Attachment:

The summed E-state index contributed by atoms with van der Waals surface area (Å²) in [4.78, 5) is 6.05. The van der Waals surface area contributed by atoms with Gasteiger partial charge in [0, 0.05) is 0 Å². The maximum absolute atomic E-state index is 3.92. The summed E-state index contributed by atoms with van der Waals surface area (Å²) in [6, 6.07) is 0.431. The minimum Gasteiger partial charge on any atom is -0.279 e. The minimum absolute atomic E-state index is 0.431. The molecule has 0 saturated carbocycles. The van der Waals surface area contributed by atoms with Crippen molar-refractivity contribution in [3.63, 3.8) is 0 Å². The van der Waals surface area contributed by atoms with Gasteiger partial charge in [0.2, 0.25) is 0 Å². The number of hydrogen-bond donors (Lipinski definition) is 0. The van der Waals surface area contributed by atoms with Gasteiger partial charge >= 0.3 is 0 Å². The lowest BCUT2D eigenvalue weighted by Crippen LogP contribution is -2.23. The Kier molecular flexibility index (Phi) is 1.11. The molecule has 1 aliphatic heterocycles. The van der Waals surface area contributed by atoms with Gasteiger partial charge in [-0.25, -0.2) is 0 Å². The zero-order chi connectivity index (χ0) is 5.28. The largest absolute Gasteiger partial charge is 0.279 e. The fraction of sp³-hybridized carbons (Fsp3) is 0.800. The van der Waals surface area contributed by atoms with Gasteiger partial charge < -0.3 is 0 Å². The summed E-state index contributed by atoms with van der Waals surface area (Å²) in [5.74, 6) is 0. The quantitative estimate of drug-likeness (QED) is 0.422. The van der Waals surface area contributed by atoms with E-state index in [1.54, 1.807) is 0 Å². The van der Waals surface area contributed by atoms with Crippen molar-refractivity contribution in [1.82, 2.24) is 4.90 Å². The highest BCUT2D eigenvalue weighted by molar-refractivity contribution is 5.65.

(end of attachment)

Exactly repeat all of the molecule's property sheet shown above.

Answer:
The summed E-state index contributed by atoms with van der Waals surface area (Å²) in [4.78, 5) is 6.05. The van der Waals surface area contributed by atoms with Gasteiger partial charge in [0, 0.05) is 0 Å². The maximum absolute atomic E-state index is 3.92. The summed E-state index contributed by atoms with van der Waals surface area (Å²) in [6, 6.07) is 0.431. The minimum Gasteiger partial charge on any atom is -0.279 e. The minimum absolute atomic E-state index is 0.431. The molecule has 0 saturated carbocycles. The van der Waals surface area contributed by atoms with Crippen molar-refractivity contribution in [3.63, 3.8) is 0 Å². The van der Waals surface area contributed by atoms with Gasteiger partial charge in [0.2, 0.25) is 0 Å². The number of hydrogen-bond donors (Lipinski definition) is 0. The van der Waals surface area contributed by atoms with Gasteiger partial charge >= 0.3 is 0 Å². The lowest BCUT2D eigenvalue weighted by Crippen LogP contribution is -2.23. The Kier molecular flexibility index (Phi) is 1.11. The molecule has 1 aliphatic heterocycles. The van der Waals surface area contributed by atoms with Gasteiger partial charge in [-0.25, -0.2) is 0 Å². The zero-order chi connectivity index (χ0) is 5.28. The largest absolute Gasteiger partial charge is 0.279 e. The fraction of sp³-hybridized carbons (Fsp3) is 0.800. The van der Waals surface area contributed by atoms with Gasteiger partial charge < -0.3 is 0 Å². The summed E-state index contributed by atoms with van der Waals surface area (Å²) in [5.74, 6) is 0. The quantitative estimate of drug-likeness (QED) is 0.422. The van der Waals surface area contributed by atoms with E-state index in [1.54, 1.807) is 0 Å². The van der Waals surface area contributed by atoms with Crippen molar-refractivity contribution in [1.82, 2.24) is 4.90 Å². The highest BCUT2D eigenvalue weighted by molar-refractivity contribution is 5.65.